While good young cousin Fred, of course,
Has sent his pretty wooden horse,
With word that he himself will pay
A visit later in the day.
Ann brings a doll who'll crack each nut
That in his open mouth is put;
And Baby crows in highest glee,
And thinks this toy the best must be.
1V. BAJ3Y'S :IE.
The sun is bright day is fair;
The gnats are in the air,
And all the honey-bees are out,
Searching. the gardens round about,
Like busy works who .would thrive
By gathering sweets to l1 their hive.
When bees and gnat abroad can roam,
Our Baby need not tay at home;
Bring out his carriage, that he may
Enjoy the brightness of the day.
Mamma heself tie on her bonnet,
Neatly adjusts the veil upon it,
Puts on her shawl and gloves beside,
And forth goes Baby on his ride.
'Dear sister Ann beside him walks,
And plucks sweet flowerets from their stalks,
And then she gives them, one by one,
To Baby, as they wander on;
And tries in every way she can
To please to sturdy little man,
Who from his coach, no way afraid,
Looks proudly forth as though he said,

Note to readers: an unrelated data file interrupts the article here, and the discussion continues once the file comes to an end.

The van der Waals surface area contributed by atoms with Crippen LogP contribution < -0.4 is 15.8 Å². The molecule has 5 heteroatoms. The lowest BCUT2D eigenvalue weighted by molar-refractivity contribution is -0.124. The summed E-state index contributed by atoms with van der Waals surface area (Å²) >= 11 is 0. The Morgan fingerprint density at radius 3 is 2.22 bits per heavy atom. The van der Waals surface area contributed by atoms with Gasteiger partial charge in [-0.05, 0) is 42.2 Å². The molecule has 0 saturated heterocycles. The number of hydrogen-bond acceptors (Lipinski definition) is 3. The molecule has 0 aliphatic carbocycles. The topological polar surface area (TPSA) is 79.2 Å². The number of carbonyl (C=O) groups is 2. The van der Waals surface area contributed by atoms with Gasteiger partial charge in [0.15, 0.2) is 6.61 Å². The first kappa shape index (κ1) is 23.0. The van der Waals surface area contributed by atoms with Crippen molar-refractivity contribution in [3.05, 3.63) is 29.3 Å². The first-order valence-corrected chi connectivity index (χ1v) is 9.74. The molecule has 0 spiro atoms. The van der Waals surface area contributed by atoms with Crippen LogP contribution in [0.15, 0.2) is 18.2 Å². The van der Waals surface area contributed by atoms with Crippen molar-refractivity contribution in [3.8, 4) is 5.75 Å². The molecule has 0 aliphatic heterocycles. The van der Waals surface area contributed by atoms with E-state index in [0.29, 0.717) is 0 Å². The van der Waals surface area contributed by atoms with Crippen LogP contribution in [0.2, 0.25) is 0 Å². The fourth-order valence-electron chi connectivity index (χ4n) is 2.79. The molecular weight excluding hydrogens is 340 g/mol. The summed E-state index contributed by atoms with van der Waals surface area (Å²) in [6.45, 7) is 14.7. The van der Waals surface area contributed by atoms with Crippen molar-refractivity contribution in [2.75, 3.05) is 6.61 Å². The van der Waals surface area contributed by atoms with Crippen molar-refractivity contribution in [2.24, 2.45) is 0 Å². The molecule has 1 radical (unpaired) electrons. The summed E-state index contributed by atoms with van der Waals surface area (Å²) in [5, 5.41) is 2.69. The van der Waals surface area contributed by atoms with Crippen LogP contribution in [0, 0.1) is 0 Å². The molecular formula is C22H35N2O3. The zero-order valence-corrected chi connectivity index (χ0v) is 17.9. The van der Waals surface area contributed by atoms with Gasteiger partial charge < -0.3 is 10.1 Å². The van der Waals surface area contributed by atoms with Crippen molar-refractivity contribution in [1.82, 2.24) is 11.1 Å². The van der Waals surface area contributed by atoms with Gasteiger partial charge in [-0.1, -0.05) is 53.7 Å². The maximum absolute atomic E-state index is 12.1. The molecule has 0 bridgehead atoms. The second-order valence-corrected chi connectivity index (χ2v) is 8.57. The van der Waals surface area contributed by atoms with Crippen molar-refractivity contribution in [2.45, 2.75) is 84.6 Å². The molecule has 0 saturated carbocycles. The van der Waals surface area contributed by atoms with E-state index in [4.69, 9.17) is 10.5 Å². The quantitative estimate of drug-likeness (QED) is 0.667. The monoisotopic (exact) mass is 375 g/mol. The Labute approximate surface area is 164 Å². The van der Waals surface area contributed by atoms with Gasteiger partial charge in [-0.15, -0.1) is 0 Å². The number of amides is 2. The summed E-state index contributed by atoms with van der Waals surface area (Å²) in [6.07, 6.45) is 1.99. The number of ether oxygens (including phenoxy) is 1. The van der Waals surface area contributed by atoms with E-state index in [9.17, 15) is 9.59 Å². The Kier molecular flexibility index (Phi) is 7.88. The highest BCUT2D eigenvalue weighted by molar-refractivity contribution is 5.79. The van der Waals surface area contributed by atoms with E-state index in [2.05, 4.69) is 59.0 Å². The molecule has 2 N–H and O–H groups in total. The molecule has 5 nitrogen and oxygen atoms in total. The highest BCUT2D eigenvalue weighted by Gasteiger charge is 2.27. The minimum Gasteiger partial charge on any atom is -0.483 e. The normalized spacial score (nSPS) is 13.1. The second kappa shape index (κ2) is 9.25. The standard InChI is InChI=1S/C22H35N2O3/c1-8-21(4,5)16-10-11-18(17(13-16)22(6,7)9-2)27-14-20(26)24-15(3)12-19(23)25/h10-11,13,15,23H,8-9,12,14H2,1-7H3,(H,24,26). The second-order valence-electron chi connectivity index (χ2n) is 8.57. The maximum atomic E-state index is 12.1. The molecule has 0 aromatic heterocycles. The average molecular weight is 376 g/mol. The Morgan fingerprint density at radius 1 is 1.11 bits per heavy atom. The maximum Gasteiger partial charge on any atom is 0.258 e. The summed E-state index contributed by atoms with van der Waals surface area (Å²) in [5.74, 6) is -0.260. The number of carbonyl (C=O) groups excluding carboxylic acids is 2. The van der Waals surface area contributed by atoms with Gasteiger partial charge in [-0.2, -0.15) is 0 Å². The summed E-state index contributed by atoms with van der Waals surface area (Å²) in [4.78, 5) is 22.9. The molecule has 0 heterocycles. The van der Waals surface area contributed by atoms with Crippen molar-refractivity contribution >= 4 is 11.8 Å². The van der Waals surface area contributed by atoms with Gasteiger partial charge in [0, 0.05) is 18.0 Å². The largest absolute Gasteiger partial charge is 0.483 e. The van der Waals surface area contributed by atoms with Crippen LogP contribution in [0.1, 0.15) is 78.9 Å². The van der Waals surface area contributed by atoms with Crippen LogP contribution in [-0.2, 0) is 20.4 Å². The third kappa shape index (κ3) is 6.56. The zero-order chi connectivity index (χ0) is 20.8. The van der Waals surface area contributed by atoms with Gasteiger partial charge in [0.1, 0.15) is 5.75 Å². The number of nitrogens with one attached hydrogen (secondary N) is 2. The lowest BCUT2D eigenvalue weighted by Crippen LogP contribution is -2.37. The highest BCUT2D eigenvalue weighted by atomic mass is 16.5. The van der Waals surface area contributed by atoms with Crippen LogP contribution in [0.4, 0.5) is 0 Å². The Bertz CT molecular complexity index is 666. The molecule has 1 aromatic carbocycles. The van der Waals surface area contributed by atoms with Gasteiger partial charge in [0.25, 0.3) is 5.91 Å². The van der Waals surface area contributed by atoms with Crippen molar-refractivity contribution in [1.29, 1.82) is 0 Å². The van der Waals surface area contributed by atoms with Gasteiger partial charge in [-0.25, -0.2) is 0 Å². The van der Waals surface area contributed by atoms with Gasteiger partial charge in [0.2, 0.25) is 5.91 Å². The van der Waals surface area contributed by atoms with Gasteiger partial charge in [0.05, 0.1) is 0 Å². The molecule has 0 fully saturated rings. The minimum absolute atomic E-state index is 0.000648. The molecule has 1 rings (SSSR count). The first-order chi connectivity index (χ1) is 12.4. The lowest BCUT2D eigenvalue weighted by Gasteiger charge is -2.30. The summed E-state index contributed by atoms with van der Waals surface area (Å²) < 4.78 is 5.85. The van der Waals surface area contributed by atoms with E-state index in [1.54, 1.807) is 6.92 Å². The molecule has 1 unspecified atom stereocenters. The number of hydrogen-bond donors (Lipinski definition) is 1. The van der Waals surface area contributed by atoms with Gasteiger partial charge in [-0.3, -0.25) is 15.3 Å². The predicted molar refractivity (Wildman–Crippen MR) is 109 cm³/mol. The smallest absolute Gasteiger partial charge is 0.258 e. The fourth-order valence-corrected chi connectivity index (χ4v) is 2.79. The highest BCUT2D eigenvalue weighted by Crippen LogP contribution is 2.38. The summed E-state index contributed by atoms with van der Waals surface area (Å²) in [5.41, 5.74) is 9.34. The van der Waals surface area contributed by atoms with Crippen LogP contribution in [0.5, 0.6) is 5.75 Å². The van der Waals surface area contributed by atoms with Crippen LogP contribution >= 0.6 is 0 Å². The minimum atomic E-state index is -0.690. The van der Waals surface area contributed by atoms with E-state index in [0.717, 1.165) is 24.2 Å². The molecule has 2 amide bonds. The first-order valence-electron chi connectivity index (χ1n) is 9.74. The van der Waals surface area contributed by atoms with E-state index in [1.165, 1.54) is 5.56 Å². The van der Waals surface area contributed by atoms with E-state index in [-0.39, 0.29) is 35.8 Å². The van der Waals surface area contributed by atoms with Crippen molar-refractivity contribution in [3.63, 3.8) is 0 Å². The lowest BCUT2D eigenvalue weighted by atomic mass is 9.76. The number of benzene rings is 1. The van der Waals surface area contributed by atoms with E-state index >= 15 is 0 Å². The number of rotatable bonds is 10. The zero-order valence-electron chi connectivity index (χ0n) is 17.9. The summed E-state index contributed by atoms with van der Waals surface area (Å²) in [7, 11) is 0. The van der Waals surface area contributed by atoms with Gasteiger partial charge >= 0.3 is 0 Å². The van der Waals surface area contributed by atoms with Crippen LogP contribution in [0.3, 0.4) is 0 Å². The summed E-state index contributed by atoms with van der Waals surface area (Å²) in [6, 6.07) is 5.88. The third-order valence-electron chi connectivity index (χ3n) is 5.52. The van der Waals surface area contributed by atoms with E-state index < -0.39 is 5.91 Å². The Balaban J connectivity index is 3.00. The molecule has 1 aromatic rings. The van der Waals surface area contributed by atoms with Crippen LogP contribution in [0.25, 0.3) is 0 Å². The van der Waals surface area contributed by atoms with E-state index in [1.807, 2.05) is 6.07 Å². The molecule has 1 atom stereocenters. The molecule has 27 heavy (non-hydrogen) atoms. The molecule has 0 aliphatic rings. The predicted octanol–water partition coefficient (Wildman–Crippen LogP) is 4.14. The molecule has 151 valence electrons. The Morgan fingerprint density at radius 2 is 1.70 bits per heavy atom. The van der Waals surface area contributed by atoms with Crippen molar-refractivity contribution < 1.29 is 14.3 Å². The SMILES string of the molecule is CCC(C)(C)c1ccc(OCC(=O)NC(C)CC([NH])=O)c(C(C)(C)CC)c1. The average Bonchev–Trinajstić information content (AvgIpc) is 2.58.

"I'm little Baby, as you see,
And all the world belongs to me!"
/ by I _
V. BABY'S DINNER.
Now Baby from his drive has come,
With cheeks as red as peaches, home;
And round he glances, coming in,
And cries out loudly, "Din, din, din "
At this the elder children smile--
They well know what he means the while,
That Baby strongly would'suggest
To hasten dinner now were best
Cook hears the little voice raised high,
Knows it may change into a cry,
And therefore makes what haste she can
To satisfy the little man.
The snowy tablecloth's soon laid-
On which our Baby's dinner's spread,
*But Baby does not like to wait
He thrusts his fists into the plate,
And feeds himself, unless full soon.
Mamma will come with Baby's spoon.
The other children watching sit,
But Baby does not mind a bit;
He will not stop till all is gone
Though half the world be looking on.
When older, he wont eat apace,
'? But sit straight up and say his grace.
VI. BABYS NAP.
V t A his dinner and his ride,
.I A *F t e da has brought beside,
-OuX Bay' 8 eyes wont open keep,
Be : nts ^ short refreshing sleep.
.o tihe" sofais the best,
For Baby hates to be undressed,
And if you would his lothes undo,
He 'd think himself insulted too.
So on the sofa Baby 's laid,
A nice soft cushion 'neath his head,
-And in his arms the doll, new dressed